[CITY REDACTED] – One night after the family was asleep, lights were off, and the office door locked, [NAME REDACTED], 33 was, in his words, “casually surfing the internet” when he stumbled upon an old video of his wife on PornHub.com – a popular entertainment website. “There she was. On top of a river boat in the green bikini she used to wear when we first started dating. A crowd chanting for her to ‘whip ’em out.’ And, after beer-bonging a Corona, my wife of 8 years, [NAME REDACTED], just let ’em loose,” he explained. “It’s definitely her. I just don’t know how to tell her where, or how I found the video. I was supposed to be working on our taxes not searching for… never mind.”
[NAME REDACTED] assures us he’s not jealous or angry, “it’s not like I met her at BYU. We met at Arizona State.” He just thinks she would want the video removed before she’s recognized as the star of the 62 second ‘Boat Juggs 2006’ video. “We have a son now who’s gonna be ‘casually surfing the internet’ on his own in 7 or 8 years and if he searches for the types of content I do – like, um, ‘boat stuff’ – he may stumble onto this video of his mom someday, and that’s just…” he trailed off. “Look. I don’t need any Oedipus type shit around my house.”
Unsure of how to proceed, he says he’s bookmarked the video on a hidden web browser to revisit over and over again until he figures out a plan. “What am I supposed to tell my wife? That I’m into ‘boat stuff’? You think I have time to explain what ‘words’ I put into ‘search bars’ or whatever? She’s a mother now. Not that young, hot, drunk, woman I accidentally came across after a quick 45 minute break from taxes. I have to look this woman in the eye every morning. I can’t do that after she’s been hovering over my shoulder saying ‘Really? Is this what you’re into? Gross.'”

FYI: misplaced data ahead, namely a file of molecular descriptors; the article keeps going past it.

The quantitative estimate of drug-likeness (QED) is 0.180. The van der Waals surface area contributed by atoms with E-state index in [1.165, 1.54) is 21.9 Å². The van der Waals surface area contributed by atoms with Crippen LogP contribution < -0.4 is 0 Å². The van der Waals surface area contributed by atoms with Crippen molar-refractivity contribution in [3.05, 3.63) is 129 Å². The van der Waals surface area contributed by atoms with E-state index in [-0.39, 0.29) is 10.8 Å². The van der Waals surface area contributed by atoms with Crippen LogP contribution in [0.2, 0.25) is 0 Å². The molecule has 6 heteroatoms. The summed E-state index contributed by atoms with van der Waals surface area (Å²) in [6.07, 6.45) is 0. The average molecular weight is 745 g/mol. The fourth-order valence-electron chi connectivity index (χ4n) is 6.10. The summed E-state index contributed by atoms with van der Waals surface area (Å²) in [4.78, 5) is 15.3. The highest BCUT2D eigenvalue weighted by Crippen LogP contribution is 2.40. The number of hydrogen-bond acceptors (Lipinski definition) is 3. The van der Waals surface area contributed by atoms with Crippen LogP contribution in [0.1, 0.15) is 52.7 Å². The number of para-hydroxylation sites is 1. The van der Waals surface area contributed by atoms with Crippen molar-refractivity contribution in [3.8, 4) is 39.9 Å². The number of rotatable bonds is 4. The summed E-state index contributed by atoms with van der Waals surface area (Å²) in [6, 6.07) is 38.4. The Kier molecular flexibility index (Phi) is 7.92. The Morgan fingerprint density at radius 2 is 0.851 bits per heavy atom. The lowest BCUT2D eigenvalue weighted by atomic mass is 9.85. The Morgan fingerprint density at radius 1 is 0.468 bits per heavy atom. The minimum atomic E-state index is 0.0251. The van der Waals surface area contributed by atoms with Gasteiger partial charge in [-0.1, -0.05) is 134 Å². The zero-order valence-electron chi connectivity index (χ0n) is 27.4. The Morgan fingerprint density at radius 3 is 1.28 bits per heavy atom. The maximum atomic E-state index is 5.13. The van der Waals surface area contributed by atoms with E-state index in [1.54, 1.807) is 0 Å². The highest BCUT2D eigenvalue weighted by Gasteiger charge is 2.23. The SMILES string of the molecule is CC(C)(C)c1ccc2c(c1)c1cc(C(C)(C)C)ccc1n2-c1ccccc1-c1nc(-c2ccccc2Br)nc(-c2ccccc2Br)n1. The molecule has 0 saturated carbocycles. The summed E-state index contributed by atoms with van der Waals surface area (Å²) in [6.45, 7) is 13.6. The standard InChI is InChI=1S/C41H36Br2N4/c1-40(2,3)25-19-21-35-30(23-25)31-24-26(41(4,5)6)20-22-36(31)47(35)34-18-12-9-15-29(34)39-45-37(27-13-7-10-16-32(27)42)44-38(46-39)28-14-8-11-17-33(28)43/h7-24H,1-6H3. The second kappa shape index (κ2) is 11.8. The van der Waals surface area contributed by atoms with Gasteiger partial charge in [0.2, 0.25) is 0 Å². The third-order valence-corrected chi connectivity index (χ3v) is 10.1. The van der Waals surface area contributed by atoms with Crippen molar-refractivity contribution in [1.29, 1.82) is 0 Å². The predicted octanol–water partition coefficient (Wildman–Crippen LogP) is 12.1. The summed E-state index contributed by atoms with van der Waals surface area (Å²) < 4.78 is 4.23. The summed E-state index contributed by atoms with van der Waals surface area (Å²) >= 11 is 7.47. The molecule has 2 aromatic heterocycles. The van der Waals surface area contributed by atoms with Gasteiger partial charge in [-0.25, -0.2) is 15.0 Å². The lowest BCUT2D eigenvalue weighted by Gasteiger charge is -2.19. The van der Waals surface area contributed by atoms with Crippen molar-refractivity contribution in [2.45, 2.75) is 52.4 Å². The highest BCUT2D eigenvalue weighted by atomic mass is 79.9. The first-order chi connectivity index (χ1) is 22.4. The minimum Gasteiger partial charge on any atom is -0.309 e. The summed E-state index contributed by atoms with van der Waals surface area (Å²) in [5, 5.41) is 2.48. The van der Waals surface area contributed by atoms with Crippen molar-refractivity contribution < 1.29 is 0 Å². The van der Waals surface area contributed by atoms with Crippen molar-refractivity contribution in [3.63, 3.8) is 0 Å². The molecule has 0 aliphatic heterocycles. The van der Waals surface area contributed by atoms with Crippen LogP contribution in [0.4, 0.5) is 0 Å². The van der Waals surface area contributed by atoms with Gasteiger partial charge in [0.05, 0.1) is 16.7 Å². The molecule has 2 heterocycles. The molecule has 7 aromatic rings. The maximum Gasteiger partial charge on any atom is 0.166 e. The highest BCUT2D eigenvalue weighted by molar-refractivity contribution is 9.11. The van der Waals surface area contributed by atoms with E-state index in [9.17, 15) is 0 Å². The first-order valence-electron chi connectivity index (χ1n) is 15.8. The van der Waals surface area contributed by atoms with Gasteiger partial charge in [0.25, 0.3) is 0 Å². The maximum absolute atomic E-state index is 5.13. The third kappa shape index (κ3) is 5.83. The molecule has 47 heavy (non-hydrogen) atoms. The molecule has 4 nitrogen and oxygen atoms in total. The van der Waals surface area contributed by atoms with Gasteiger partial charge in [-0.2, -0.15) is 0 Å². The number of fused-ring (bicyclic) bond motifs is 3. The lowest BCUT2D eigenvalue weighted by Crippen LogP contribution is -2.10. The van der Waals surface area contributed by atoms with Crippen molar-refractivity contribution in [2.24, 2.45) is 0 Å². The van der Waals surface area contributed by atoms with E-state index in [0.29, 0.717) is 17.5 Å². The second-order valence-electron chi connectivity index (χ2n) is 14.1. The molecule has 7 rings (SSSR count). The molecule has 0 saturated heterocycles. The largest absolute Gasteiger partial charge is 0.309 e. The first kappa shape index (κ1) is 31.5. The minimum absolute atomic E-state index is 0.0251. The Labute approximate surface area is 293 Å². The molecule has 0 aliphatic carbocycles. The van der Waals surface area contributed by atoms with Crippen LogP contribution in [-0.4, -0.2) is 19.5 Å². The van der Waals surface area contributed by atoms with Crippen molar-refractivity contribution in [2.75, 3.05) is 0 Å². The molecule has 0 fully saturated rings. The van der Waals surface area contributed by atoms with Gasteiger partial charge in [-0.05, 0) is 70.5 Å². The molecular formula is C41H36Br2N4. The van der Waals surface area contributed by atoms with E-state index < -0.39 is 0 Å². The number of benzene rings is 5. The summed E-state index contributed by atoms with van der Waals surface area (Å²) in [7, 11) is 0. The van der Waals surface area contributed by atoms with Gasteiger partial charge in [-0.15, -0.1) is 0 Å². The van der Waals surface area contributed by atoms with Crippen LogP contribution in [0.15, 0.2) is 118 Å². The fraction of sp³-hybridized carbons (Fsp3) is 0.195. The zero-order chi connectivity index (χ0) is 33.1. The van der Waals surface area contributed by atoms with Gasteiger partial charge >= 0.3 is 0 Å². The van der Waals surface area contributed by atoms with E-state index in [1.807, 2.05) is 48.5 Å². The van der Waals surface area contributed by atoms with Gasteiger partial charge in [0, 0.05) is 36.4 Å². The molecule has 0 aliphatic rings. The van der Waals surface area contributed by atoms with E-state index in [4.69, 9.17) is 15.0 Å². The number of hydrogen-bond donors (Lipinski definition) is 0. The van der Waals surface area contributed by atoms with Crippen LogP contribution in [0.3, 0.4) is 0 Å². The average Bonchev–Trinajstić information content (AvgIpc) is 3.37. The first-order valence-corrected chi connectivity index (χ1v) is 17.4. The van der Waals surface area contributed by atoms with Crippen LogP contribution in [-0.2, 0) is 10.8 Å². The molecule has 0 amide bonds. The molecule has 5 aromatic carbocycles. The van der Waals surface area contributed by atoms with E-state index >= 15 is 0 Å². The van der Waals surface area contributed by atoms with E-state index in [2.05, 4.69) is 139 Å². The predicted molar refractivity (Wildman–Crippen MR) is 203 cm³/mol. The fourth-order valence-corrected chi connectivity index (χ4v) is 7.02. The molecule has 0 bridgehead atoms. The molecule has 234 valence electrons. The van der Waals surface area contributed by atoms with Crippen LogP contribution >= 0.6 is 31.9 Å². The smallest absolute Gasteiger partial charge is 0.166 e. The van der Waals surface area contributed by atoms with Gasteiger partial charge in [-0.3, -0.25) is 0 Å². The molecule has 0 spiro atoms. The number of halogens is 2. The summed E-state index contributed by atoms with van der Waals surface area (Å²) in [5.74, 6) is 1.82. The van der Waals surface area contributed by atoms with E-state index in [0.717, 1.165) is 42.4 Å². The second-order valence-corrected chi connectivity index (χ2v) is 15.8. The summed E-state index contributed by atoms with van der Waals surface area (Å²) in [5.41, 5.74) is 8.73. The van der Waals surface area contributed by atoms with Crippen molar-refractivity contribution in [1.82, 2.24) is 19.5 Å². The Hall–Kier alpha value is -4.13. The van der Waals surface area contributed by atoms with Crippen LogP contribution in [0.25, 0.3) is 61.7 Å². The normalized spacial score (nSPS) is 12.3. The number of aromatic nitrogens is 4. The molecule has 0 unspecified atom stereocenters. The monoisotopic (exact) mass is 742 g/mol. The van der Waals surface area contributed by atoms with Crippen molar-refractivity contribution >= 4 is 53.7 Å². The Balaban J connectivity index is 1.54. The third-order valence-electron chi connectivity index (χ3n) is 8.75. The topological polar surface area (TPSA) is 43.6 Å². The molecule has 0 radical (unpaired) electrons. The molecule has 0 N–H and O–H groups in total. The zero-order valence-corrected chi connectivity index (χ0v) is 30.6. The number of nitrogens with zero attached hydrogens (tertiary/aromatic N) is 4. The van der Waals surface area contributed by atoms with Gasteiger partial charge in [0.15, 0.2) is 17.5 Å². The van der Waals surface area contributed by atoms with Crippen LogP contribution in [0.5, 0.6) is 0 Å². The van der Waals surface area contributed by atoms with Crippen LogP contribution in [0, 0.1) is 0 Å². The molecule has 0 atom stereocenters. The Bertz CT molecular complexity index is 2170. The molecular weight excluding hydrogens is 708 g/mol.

His current plan is to forward the link from a falsified Gmail account made up of some form of her ex-boyfriend’s name with the subject line “Thinking of You” to see if that triggers a pull down request. But even that has him nervous. “What if she misses the good ol’ days and wants to run off with her ex, beer-bonging Coronas and whipping out those post-baby funbags? Then I have to explain the email is actually me? That’s weirder than searching for ‘boat stuff’ on Pornhub. Not that that’s what I’m into.”
This dad has some interesting thoughts one why women trail behind men in the workplace. Maybe many of them raised to be selfish and submissive? It’s all a theory that we neither support nor deny but there are some interesting observations. And we do like seeing him in a dress. Check out Adam Hammer’s take on gender inequality in the workplace.
LONG ISLAND, NY – After a recent relocation from Manaus, Brazil to the Big Apple, advertising executive Joao Silva, 39, is eager to help his eight year old son fit in as the new kid in a new country. “Americans love baseball. I want my son to be part of the group at the parks and at school. So, like many American dads, we spend some time after my day at work, in the backyard, just kicking around a baseball,” he says. “I feel silly wearing the glove, but it’s important to blend in when you’re trying to make new friends.”
In Brazil – known more for its love of soccer and jiu-jitsu – the American pastime is gaining enough popularity for its growing population of 207 million to know the sport exists. “I’m still learning the rules,” Silva admits. “Like when the – how you say – umpire blows the whistle for a foul, is that a free pitch or a touchdown? Either way, Victor is learning how to dive to get the umpire’s attention.”